A handful of Saturday Night Live sketches have been appropriated by time and loss. The long-running sketch comedy show has seen more and more casualties from the ranks of the hundreds of cast and crew members who’ve walked the stages and hallways of Rockefeller Center’s Studio 8H and has chosen to memorialize their deaths with representative pieces from their time on the show, with unerring acumen.

Steve Martin responded to the death from cancer of original Not Ready for Prime Time Player Gilda Radner during his 1987 monologue, the emotional comic introducing a 1978 sketch where he and Radner, as two strangers locking eyes across a singles’ bar, come together for a silly and swooning romantic dance. The lovely waltz that forms 1987's filmed short “Love Is a Dream” saw multiple duties over the years, the sentimental tale of two old lovers reuniting for a dream dance serving as a fitting memorial for both its stars, Phil Hartman in 1998 and Jan Hooks in 2014. And the late Chris Farley’s spirit has forever been tied to one specific “Chris Farley Show” sketch, where the wide-eyed comic wild man guilelessly asks guest Paul McCartney if, as the Beatles sang, “The love you take is equal to the love you make.”

But no SNL piece has come to encapsulate a late performer’s legacy so fully as Tom Schiller’s 1978 film “Don’t Look Back in Anger.” That makes sense, as not only is Schiller’s lovely black-and-white mood piece a suitably somber rumination on death, but it’s also the first such sketch to find its reputation unexpectedly hijacked by the death of a Saturday Night Live star.

John Belushi died of a drug overdose on March 5, 1982, almost four years to the day after “Don’t Look Back in Anger” was first broadcast on the Art Garfunkel-hosted March 11, 1978, episode.

The film begins on a train, where an elderly Belushi rides to the lonely cemetery where all his former SNL cast members are buried together. The 29-year-old Belushi plays his elderly self utterly straight, with some fine makeup and wardrobe coupling with Belushi’s weathered croak of a voice to convey Schiller’s premise with stark authenticity. Struggling from his seat with a grunt, the elderly Belushi then trudges through the snow to a cluster of gravestones under a bare old tree, sadly noting to the camera, “They all thought I’d be the first one to go. I was one of those ‘live fast, die young, leave a good-looking corpse’ types, you know? But I guess they were wrong.”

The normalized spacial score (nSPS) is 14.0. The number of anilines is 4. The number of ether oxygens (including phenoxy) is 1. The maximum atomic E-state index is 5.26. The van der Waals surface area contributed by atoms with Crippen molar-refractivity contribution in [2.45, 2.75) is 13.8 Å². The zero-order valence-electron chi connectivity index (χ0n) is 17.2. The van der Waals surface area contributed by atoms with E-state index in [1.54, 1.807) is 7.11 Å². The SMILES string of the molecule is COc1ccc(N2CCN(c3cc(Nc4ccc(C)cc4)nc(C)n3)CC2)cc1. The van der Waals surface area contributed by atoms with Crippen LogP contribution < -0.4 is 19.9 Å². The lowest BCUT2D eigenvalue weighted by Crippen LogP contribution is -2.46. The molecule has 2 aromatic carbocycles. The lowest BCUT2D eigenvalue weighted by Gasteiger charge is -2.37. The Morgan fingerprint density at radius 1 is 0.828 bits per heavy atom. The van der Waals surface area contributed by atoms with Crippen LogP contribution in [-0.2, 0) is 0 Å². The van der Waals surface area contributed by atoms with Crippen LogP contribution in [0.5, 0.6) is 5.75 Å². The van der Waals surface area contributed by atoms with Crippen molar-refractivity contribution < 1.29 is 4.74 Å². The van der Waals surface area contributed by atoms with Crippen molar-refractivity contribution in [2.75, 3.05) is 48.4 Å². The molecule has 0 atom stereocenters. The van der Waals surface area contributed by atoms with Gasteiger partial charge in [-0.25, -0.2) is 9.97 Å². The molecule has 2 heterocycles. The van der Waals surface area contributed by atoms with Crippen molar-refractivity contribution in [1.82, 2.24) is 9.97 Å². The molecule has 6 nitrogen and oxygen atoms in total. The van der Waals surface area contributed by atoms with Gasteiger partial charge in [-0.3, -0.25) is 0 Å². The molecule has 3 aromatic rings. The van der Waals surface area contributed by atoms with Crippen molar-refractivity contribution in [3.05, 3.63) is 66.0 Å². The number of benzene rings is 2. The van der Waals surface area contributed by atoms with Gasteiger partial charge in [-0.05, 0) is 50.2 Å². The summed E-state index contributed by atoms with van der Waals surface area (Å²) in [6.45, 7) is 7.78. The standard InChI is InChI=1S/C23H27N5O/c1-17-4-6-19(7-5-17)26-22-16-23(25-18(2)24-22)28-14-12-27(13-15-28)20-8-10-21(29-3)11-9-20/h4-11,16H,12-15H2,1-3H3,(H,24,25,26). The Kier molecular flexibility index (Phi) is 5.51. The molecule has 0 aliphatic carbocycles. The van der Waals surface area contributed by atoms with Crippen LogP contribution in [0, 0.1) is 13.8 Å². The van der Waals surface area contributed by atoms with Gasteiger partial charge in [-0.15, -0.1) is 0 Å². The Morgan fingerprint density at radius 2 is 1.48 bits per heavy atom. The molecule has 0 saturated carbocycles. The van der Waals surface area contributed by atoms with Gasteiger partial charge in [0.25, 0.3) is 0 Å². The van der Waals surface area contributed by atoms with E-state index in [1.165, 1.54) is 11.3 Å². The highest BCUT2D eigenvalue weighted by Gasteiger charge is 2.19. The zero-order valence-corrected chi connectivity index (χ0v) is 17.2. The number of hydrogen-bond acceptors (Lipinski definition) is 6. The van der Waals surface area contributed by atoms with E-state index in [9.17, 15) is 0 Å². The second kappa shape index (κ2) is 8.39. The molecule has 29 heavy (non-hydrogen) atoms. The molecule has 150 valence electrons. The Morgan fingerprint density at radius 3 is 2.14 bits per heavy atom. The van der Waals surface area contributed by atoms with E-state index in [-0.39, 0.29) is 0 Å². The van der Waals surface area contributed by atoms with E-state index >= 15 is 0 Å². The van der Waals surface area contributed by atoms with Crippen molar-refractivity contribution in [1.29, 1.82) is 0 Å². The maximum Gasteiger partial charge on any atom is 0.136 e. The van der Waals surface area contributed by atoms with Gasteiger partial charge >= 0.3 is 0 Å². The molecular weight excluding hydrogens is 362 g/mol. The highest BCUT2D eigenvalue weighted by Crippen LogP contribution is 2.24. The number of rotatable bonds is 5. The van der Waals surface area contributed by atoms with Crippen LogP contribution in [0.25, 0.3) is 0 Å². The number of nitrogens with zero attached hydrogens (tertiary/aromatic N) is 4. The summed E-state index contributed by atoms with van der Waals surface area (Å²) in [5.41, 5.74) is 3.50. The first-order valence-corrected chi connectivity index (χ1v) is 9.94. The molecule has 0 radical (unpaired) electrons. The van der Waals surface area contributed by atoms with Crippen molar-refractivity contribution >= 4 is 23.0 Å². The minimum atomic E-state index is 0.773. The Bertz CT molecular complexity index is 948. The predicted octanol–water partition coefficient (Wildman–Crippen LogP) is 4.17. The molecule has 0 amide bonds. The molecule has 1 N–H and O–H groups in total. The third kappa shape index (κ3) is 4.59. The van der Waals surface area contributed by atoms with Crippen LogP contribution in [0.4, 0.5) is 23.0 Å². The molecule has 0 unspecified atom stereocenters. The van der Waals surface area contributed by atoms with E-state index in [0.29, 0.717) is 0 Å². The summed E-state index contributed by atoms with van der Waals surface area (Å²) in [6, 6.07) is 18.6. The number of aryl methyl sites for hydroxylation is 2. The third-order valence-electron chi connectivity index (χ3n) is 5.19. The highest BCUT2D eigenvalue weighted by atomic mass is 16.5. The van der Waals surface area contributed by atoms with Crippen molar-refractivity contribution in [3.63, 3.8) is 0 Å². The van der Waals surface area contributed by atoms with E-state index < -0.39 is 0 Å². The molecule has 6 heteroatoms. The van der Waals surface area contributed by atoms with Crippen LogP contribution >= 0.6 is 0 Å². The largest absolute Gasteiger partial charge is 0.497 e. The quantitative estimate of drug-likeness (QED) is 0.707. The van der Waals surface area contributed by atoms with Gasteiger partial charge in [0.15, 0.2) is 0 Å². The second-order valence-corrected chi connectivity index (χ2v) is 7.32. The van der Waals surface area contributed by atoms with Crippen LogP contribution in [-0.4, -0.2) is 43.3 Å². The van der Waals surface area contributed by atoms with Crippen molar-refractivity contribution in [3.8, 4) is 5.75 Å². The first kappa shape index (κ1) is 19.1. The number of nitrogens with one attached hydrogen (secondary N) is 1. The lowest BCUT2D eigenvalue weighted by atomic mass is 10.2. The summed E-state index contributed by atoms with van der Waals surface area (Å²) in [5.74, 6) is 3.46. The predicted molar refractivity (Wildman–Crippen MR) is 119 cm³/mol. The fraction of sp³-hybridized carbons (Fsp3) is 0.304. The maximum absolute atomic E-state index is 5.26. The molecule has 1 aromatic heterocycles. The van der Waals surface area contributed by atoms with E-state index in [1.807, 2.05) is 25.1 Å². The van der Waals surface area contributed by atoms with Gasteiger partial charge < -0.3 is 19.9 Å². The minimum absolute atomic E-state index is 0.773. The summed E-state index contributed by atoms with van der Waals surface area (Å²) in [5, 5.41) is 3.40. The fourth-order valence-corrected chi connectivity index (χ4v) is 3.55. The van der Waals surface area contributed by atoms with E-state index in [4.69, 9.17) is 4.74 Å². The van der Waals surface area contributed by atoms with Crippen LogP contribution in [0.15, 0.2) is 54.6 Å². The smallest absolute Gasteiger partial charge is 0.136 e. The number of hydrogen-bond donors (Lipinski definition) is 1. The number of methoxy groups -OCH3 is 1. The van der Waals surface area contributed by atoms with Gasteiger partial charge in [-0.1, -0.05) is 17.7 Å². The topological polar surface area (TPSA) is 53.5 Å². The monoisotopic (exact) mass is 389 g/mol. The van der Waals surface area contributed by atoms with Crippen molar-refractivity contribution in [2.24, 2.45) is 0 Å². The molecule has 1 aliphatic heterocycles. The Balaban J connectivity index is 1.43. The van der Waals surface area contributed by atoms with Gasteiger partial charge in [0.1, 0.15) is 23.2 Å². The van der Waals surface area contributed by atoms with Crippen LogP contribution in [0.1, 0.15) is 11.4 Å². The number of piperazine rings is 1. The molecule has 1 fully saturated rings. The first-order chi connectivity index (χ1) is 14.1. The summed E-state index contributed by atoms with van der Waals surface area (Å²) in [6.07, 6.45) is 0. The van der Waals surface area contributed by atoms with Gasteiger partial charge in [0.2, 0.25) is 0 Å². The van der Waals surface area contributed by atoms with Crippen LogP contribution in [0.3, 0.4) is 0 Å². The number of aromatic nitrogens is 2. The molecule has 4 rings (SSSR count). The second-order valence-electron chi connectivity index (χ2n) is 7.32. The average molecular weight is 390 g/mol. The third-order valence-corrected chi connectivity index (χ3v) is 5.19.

For Schiller, the idea for the piece sprang from a talent the longtime SNL filmmaker claimed to possess, that he could see how someone will look when they get old. “Don’t Look Back in Anger” reads completely differently after Belushi’s death, since he was, indeed, the first of the original Not Ready for Prime Time Players to go. But watching the sketch freed from that foreknowledge is to see a playfully morbid combination of score-settling, self-mythologizing and genuine affection from Belushi, whose tumultuous time on the show is the stuff of backstage legend.

Watch John Belushi Look Back in Anger on 'SNL'

First stopping at Radner’s grave, the aged Belushi notes that Radner went on to become a big TV star in her native Canada after SNL, the old man noting sadly that he can, at least, always catch his “cute as a button” costar in reruns. Laraine Newman’s is next, her strange fate wrapped up in a murder scandal, a California pecan farm and Belushi’s assertion that she had apparently (holding his fingers about six inches apart) shrunk to inexplicable tininess when she died of unmentioned causes.